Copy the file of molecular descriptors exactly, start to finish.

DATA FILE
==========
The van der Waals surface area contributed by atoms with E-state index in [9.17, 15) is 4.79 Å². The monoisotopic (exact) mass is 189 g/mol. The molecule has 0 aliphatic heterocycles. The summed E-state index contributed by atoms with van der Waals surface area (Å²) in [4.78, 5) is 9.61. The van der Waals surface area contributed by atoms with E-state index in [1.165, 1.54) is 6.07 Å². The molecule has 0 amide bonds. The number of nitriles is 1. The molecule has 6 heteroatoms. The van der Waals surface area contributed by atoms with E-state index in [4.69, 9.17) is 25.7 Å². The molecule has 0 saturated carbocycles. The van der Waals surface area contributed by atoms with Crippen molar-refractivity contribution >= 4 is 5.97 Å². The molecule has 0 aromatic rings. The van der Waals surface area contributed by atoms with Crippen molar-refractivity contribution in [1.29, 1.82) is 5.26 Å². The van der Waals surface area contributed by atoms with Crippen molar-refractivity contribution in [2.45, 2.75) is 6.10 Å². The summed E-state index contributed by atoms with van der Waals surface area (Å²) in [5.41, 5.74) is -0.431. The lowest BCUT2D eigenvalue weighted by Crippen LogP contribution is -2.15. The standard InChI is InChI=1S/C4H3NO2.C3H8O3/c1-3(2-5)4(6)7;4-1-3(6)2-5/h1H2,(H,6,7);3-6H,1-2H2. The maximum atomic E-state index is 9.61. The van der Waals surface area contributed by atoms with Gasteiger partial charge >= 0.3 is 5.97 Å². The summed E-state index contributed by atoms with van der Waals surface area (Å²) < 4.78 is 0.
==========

The van der Waals surface area contributed by atoms with E-state index in [9.17, 15) is 4.79 Å². The monoisotopic (exact) mass is 189 g/mol. The molecule has 0 aliphatic heterocycles. The summed E-state index contributed by atoms with van der Waals surface area (Å²) in [4.78, 5) is 9.61. The van der Waals surface area contributed by atoms with E-state index in [1.165, 1.54) is 6.07 Å². The molecule has 0 amide bonds. The number of nitriles is 1. The molecule has 6 heteroatoms. The van der Waals surface area contributed by atoms with E-state index in [4.69, 9.17) is 25.7 Å². The molecule has 0 saturated carbocycles. The van der Waals surface area contributed by atoms with Crippen molar-refractivity contribution >= 4 is 5.97 Å². The molecule has 0 aromatic rings. The van der Waals surface area contributed by atoms with Crippen molar-refractivity contribution in [1.29, 1.82) is 5.26 Å². The van der Waals surface area contributed by atoms with Crippen molar-refractivity contribution in [2.45, 2.75) is 6.10 Å². The summed E-state index contributed by atoms with van der Waals surface area (Å²) in [5.41, 5.74) is -0.431. The lowest BCUT2D eigenvalue weighted by Crippen LogP contribution is -2.15. The standard InChI is InChI=1S/C4H3NO2.C3H8O3/c1-3(2-5)4(6)7;4-1-3(6)2-5/h1H2,(H,6,7);3-6H,1-2H2. The maximum atomic E-state index is 9.61. The van der Waals surface area contributed by atoms with Gasteiger partial charge >= 0.3 is 5.97 Å². The summed E-state index contributed by atoms with van der Waals surface area (Å²) < 4.78 is 0.